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Evelyn Waugh (1903–1966)

  • Michael Gorra

Abstract

Just before the end of Decline and Fall (1928) Evelyn Waugh makes Paul Pennyfeather attend a lecture on church history, at which he learns about:

… the heresies of the second century. There was a bishop of Bithynia, Paul learned, who had denied the Divinity of Christ, the immortality of the soul, the existence of good, the legality of marriage, and validity of the sacrament of Extreme Unction. How right they had been to condemn him! (288)

But should one take this passage, and Pennyfeather’s concluding comment in particular, at face value, as a Kiplingesque plea for what Alvin Kernan calls the need for ‘ceaselessly manned walls protecting sense, order, and meaningful life from riot and savagery’ ?1 For Pennyfeather’s sentiments seem out of place in a novel written with the brio of Decline and Fall. They seem, in fact, to belong to the older Waugh, who in Brideshead Revisited replaced the anarchic comedy of his early work with an assertive Catholicism, a vision of the Roman Church as civilization’s only defence against the terrors of the modern world. This passage does provide a foreshadowing of Waugh’s later beliefs, but one need not in reading Decline and Fall take its implications seriously, need not view it as a condemnation of the world in which the novel is set.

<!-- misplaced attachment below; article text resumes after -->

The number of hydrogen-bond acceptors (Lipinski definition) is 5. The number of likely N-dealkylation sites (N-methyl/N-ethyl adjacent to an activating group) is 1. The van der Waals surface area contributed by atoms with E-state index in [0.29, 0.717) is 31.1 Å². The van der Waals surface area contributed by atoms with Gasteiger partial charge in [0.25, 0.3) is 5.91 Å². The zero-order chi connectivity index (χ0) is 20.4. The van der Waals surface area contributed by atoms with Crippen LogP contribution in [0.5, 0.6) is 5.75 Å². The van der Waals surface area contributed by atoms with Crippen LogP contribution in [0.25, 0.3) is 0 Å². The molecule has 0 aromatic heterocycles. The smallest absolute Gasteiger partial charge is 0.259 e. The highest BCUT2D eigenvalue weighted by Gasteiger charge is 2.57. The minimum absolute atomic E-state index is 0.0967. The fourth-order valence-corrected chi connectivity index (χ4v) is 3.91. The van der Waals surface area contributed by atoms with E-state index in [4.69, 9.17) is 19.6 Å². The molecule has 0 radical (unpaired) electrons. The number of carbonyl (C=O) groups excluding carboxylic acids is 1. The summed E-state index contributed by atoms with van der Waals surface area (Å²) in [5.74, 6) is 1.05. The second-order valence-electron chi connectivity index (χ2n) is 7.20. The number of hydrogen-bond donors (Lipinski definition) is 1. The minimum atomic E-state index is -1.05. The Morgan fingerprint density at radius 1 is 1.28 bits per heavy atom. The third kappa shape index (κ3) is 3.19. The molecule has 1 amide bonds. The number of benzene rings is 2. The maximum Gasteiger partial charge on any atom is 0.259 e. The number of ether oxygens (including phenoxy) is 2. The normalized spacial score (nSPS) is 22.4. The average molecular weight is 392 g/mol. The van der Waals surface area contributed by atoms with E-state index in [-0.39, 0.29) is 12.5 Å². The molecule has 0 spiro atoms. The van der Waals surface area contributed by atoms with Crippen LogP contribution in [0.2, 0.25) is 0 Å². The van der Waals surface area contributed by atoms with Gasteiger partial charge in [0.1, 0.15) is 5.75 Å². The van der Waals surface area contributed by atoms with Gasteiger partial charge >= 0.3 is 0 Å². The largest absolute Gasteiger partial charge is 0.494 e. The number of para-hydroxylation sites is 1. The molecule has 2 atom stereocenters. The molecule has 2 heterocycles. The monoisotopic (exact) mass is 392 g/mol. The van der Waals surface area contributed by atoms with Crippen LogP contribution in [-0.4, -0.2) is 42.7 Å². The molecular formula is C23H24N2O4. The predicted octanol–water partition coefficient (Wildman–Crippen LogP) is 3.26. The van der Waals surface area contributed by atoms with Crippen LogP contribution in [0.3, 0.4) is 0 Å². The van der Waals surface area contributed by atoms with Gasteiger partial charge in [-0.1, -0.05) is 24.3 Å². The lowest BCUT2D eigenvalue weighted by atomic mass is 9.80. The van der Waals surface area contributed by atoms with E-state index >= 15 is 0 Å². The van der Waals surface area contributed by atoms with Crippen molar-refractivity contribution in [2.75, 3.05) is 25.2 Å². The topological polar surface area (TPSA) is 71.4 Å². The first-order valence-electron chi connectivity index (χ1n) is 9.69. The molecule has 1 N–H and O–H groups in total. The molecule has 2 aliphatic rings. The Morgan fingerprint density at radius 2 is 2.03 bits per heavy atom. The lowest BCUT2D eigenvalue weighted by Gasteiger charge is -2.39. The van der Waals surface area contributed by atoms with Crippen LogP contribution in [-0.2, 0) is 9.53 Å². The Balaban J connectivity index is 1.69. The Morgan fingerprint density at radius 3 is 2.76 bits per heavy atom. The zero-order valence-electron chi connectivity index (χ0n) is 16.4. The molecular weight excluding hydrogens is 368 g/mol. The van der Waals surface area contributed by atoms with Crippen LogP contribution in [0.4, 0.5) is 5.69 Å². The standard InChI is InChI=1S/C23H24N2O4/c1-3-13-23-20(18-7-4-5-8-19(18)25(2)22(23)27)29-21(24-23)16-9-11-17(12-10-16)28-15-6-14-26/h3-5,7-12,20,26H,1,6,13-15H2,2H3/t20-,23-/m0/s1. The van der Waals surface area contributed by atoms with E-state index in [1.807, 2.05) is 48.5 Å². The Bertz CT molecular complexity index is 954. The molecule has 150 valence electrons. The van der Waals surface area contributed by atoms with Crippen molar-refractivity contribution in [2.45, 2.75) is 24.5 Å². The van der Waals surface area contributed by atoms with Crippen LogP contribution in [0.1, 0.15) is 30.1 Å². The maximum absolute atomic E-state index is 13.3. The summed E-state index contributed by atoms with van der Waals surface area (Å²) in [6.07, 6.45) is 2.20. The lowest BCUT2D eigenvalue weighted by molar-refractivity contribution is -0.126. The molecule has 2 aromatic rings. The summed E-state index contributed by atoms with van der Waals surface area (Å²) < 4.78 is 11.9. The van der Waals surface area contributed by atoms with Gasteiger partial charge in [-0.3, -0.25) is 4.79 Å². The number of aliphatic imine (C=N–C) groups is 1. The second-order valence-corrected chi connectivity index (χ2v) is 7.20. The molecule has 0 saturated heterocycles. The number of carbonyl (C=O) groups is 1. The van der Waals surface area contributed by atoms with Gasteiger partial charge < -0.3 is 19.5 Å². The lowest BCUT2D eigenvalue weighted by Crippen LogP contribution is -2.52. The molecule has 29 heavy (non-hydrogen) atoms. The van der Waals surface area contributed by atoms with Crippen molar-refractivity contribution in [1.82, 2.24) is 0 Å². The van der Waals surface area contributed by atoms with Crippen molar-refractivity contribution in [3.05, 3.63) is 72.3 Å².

Keywords

Real Person Radical Instability Country House Vatican Council Outward Behaviour 
These keywords were added by machine and not by the authors. This process is experimental and the keywords may be updated as the learning algorithm improves.

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Notes and References

  1. 1.
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  2. 2.
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  3. 3.
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Copyright information

© Michael Gorra 1990

Authors and Affiliations

  • Michael Gorra
    • 1
  1. 1.Smith CollegeNorthamptonUSA

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